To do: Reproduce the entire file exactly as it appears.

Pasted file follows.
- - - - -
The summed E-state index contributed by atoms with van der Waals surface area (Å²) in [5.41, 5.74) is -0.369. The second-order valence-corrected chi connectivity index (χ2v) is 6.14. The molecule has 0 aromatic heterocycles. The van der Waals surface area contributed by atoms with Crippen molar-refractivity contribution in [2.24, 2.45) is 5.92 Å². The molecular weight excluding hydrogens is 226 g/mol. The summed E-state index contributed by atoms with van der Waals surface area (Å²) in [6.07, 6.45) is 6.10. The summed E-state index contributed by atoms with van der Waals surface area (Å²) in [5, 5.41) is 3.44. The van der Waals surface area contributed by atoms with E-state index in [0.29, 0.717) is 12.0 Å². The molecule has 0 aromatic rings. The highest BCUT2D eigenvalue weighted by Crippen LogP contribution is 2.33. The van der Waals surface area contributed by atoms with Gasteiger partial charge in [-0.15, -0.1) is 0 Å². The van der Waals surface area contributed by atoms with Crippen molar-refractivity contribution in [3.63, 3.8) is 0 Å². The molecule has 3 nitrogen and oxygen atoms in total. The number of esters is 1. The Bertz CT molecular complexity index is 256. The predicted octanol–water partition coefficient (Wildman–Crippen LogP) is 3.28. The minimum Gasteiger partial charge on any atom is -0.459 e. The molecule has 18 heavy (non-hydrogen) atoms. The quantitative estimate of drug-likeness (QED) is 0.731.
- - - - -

The summed E-state index contributed by atoms with van der Waals surface area (Å²) in [5.41, 5.74) is -0.369. The second-order valence-corrected chi connectivity index (χ2v) is 6.14. The molecule has 0 aromatic heterocycles. The van der Waals surface area contributed by atoms with Crippen molar-refractivity contribution in [2.24, 2.45) is 5.92 Å². The molecular weight excluding hydrogens is 226 g/mol. The summed E-state index contributed by atoms with van der Waals surface area (Å²) in [6.07, 6.45) is 6.10. The summed E-state index contributed by atoms with van der Waals surface area (Å²) in [5, 5.41) is 3.44. The van der Waals surface area contributed by atoms with E-state index in [0.29, 0.717) is 12.0 Å². The molecule has 0 aromatic rings. The highest BCUT2D eigenvalue weighted by Crippen LogP contribution is 2.33. The van der Waals surface area contributed by atoms with Gasteiger partial charge in [-0.15, -0.1) is 0 Å². The van der Waals surface area contributed by atoms with Crippen molar-refractivity contribution in [3.63, 3.8) is 0 Å². The molecule has 3 nitrogen and oxygen atoms in total. The number of esters is 1. The Bertz CT molecular complexity index is 256. The predicted octanol–water partition coefficient (Wildman–Crippen LogP) is 3.28. The minimum Gasteiger partial charge on any atom is -0.459 e. The molecule has 18 heavy (non-hydrogen) atoms. The quantitative estimate of drug-likeness (QED) is 0.731.